The House of Representatives voted Thursday to block the EPA’s recent rules limiting carbon pollution from power plants, a move aimed at curbing President Obama’s “war on Coal.”
The House voted 229-183 in support of the bill, which was introduced by Energy and Power Subcommittee Chairman Ed Whitfield (R-KY) and would force the EPA to make its carbon regulations for power plants based on emission-reducing technology that has been successfully used for at least a year in at least six different power plants. It would prohibit the EPA from requiring coal-fired power plants to use Carbon Capture and Storage technology, which Whitfield and some other lawmakers said isn’t readily available enough to be economically viable.
Whitfield said in an interview with E&E News that the bill’s goal was to keep the coal industry alive.
“What we’re trying to preserve is in the future if the need is there, this is an option that is there: to build a coal plant,” he said. “That’s all we’re talking about.”
The bill has gained the support of House Republicans and some House Democrats, seven of whom have signed on to the bill as co-sponsors. According to an analysis by CAP Action, the 229 members who voted for the bill have accepted more than $45.7 million in contributions from the oil, gas and coal industries over the course of their careers — an amount that’s more than 8 times the $5.4 million accepted by the 183 members who voted against the bill — and 123 of them have publicly denied climate change. Sen. Joe Manchin (D-WV) has also introduced a companion bill in the Senate.
The NRDC called the passage of the bill in the House “a major weakening of the Clean Air Act,” though they predicted that the bill wouldn’t get far in the Senate.
“If this bill were to become law, it would seriously cripple the Obama Administration’s ongoing drive to curb dangerous carbon pollution,” Dan Lashof, program director of the Climate and Clean Air Program at NRDC said in a statement.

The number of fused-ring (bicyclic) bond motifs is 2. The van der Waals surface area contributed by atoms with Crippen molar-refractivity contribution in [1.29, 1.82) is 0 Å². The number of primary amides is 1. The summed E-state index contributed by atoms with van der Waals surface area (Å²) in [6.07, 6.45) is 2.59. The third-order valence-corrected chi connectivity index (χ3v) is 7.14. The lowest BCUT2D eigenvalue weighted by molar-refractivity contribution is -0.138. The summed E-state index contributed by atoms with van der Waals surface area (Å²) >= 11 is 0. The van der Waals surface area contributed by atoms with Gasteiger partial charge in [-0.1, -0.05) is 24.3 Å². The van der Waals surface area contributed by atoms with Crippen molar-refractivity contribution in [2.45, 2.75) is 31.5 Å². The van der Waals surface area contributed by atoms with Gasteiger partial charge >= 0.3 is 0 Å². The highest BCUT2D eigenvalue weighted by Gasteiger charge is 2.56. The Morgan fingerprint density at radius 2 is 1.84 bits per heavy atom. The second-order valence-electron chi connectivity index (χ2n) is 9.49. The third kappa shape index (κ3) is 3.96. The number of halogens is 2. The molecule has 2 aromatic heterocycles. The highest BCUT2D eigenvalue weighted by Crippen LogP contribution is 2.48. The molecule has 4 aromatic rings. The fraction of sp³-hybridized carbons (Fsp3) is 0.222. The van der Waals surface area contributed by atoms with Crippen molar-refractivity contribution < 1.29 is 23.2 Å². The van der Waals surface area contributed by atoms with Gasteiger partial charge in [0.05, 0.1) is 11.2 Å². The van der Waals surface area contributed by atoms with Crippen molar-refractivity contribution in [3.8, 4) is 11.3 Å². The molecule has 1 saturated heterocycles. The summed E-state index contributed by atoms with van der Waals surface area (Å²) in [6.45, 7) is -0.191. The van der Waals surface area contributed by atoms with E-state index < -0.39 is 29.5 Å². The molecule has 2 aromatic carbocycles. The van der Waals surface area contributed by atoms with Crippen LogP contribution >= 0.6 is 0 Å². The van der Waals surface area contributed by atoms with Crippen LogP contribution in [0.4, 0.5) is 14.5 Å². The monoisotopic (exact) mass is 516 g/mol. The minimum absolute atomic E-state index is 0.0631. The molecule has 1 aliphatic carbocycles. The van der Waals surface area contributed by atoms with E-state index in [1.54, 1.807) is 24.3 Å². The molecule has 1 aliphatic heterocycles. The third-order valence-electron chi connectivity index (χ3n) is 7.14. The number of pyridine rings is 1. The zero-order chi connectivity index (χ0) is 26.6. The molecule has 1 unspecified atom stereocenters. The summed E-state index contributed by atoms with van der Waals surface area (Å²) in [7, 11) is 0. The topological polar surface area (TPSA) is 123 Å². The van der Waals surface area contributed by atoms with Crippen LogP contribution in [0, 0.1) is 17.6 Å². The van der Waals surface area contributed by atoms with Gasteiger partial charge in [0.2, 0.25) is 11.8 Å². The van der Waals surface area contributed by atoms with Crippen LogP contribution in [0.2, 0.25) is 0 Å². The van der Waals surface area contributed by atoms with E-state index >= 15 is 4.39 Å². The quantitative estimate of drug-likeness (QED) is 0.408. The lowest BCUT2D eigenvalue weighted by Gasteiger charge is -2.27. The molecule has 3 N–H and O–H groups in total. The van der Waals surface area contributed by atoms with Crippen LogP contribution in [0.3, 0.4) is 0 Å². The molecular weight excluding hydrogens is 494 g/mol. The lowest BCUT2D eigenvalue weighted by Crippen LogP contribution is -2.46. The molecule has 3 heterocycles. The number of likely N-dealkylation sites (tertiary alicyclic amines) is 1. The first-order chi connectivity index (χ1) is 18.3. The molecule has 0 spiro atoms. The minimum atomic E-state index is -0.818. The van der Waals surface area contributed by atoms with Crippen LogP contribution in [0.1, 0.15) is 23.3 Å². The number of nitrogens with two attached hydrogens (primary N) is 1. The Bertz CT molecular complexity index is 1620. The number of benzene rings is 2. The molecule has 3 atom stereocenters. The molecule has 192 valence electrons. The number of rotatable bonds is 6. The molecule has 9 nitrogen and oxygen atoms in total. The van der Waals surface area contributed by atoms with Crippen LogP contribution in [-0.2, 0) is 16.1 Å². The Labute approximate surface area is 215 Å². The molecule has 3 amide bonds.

Despite the House’s efforts to curb the EPA’s ability to regulate carbon emissions from power plants, recent polling has found that the EPA’s proposed emissions rules are popular among Americans. A League of Conservation Voters poll from October found that 74 percent of respondents in swing Senate states “favor the EPA’s proposed regulations to limit the amount of carbon pollution that power plants can release into the air.”
But news out of the House hasn’t been all bad in terms of reducing carbon emissions this week. On Wednesday, the House passed the Better Buildings Act, which will promote energy efficiency in buildings that are leased out to tenants. If passed, the bill would create the Tenant Star program, which would act similarly to the Energy Star program in recognizing buildings that have made strides in energy efficiency. It would also direct the Department of Energy to study how building-owners can make their tenant-leased spaces more energy efficient. The bill is sponsored by Rep. David McKinley (R-WV) and Rep. Peter Welch (D-VT), who said the bill is a good step towards increasing energy efficiency in buildings.
“Today’s vote is significant because it’s the first bipartisan bill on energy policy that says, ‘Let’s take steps together on energy efficiency,’” Welch said. “It’s modest, but in the context of the Congress that we’re in, it’s actually constructive, useful and meaningful.”
The bill has some of the same features as a bill reintroduced in the Senate by Jeanne Shaheen (D-NH) and Rob Portman (R-OH) in late February. The Senators had tried last year to pass a similar bill, but failed after some Senate Republicans tried to attach measures delaying Obamacare into the bill.
Tiffany Germain contributed to this post.